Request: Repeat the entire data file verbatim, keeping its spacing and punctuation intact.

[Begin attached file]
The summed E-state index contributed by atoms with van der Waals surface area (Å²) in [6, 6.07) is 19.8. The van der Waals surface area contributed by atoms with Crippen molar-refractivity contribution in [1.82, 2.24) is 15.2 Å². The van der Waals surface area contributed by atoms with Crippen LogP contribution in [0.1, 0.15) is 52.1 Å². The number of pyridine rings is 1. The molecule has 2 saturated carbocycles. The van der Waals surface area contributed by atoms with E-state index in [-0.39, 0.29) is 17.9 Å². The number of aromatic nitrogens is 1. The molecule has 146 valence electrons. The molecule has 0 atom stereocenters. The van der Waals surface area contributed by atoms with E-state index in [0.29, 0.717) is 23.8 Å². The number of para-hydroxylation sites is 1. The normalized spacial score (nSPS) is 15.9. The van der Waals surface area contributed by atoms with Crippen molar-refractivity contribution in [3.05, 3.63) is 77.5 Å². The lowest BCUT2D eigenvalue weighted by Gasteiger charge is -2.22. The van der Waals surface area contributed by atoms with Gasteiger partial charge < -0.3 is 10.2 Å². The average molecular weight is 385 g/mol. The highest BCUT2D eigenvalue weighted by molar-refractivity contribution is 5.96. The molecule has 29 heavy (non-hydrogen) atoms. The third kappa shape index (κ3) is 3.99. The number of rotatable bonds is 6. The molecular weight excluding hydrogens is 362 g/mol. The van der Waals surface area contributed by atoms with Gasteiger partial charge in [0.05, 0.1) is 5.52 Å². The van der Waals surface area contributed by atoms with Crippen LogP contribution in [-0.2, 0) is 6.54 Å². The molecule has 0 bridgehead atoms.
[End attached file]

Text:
The summed E-state index contributed by atoms with van der Waals surface area (Å²) in [6, 6.07) is 19.8. The van der Waals surface area contributed by atoms with Crippen molar-refractivity contribution in [1.82, 2.24) is 15.2 Å². The van der Waals surface area contributed by atoms with Crippen LogP contribution in [0.1, 0.15) is 52.1 Å². The number of pyridine rings is 1. The molecule has 2 saturated carbocycles. The van der Waals surface area contributed by atoms with E-state index in [-0.39, 0.29) is 17.9 Å². The number of aromatic nitrogens is 1. The molecule has 146 valence electrons. The molecule has 0 atom stereocenters. The van der Waals surface area contributed by atoms with E-state index in [0.29, 0.717) is 23.8 Å². The number of para-hydroxylation sites is 1. The normalized spacial score (nSPS) is 15.9. The van der Waals surface area contributed by atoms with Crippen molar-refractivity contribution in [3.05, 3.63) is 77.5 Å². The lowest BCUT2D eigenvalue weighted by Gasteiger charge is -2.22. The van der Waals surface area contributed by atoms with Gasteiger partial charge < -0.3 is 10.2 Å². The average molecular weight is 385 g/mol. The highest BCUT2D eigenvalue weighted by molar-refractivity contribution is 5.96. The molecule has 29 heavy (non-hydrogen) atoms. The third kappa shape index (κ3) is 3.99. The number of rotatable bonds is 6. The molecular weight excluding hydrogens is 362 g/mol. The van der Waals surface area contributed by atoms with Gasteiger partial charge in [0.05, 0.1) is 5.52 Å². The van der Waals surface area contributed by atoms with Crippen LogP contribution in [-0.2, 0) is 6.54 Å². The molecule has 0 bridgehead atoms.